Rybolovlev says he did not know what was going to happen to Rappo or Bouvier. "I didn't know the police would arrest them then," he says in answer to their accusations of a sting at Rybolovlev's apartment. The police had asked him to act normal, he claims, but "I needed vodka to get through it." Rappo, he says, was her usual, effervescent self, chattering about the beauty of the Rothko and pressuring Rybolovlev to buy it.

The 2,200 photographs by masters like Alfred Stieglitz, Edward Weston and Edward Steichen — more than could fit into an 18-wheeler — were paid for, court papers say, with some of the $78 million that the authorities say Mr. Rivkin got from defrauding oil companies like Shell, Exxon, and Mobil. Mr. Rivkin, who has not been charged with any crimes, was last thought to be in Spain and had arranged to have the photos shipped there.
Stories of art and money laundering tend to be media friendly, and often involve the wealthy behaving poorly.  In one notorious case, the Department of Justice (“DOJ”) seized, via a civil forfeiture action, Jean Michel Basquiat’s 1981 painting, Hannibal. This work — later returned to Brazil by the DOJ — had been smuggled into the U.S. by Edemar Cid Ferreira, a former Brazilian banker who was convicted of money laundering and other offenses, and who allegedly converted some of his laundered proceeds into a significant art collection.  According to the DOJ, although Hannibal had been appraised at a value of $8 million, it had been smuggled by Ferreira into the U.S. from Brazil, via the Netherlands, with false shipping invoices stating that the contents of the shipment were worth $100.  Other stories provide less genteel tales of drug cartels, terrorist organizations and other criminal syndicates financing themselves through systemic looting and the illicit antiquities trade.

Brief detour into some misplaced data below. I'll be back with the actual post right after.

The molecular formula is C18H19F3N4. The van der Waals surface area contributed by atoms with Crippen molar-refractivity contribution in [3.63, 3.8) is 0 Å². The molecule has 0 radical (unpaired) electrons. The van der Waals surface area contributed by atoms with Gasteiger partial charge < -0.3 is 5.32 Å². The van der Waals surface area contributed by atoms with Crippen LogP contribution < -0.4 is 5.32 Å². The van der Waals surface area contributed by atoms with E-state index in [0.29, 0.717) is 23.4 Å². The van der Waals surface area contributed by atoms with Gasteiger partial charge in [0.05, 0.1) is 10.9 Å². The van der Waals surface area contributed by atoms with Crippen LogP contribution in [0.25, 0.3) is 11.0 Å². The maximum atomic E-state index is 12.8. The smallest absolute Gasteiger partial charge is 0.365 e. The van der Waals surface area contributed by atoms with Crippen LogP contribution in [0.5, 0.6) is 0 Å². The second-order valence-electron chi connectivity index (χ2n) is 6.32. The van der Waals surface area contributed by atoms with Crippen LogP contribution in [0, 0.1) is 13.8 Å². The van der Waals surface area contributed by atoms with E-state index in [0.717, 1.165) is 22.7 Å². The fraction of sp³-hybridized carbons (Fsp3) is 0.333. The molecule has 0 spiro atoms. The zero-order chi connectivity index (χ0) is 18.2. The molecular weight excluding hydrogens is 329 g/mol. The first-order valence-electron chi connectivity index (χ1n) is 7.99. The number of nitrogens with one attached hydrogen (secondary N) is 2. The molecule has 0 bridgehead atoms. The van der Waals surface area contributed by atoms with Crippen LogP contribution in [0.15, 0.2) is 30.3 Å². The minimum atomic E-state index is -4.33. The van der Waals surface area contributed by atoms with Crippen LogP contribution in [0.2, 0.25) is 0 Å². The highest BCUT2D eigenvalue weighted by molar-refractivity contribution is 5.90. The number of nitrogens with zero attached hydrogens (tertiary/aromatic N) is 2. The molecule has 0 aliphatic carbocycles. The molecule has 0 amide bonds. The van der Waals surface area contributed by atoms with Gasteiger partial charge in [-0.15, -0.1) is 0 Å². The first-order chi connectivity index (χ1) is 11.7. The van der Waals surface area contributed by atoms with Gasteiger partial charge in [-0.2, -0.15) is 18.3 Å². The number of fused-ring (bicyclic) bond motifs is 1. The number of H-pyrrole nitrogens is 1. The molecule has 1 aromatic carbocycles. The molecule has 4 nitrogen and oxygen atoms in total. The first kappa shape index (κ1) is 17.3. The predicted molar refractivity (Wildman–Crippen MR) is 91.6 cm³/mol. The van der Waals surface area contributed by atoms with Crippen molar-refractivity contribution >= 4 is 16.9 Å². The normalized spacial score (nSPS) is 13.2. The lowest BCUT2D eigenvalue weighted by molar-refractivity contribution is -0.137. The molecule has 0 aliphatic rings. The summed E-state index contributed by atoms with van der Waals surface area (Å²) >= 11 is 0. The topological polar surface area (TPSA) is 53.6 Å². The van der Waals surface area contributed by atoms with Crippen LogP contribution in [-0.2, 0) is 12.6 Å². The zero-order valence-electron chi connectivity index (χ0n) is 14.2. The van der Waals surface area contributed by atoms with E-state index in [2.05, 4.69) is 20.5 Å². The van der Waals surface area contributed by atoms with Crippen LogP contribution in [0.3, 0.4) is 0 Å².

But while Simpson saw disturbing patterns, he was unable to nail anything down, because he couldn’t get the relevant records from banks and other financial institutions. Schiff posed an interesting question: Simpson didn’t have subpoena power, but the committee did. Who should it subpoena if it wanted to learn more? Simpson laid out a roadmap for Schiff:
The oligarch is dismissing the whole thing as procedural, Bersheda tells me, but Frank Michel, the lawyer who filed charges on behalf of Tania Rappo (close friend-turned-enemy of Rybolovlev) of tampering with police evidence and invasion of privacy tells me it's serious. "Rybolovlev will be charged," Michel says, "and then there will be a trial involving one of the most powerful men here. Monaco has never seen the like."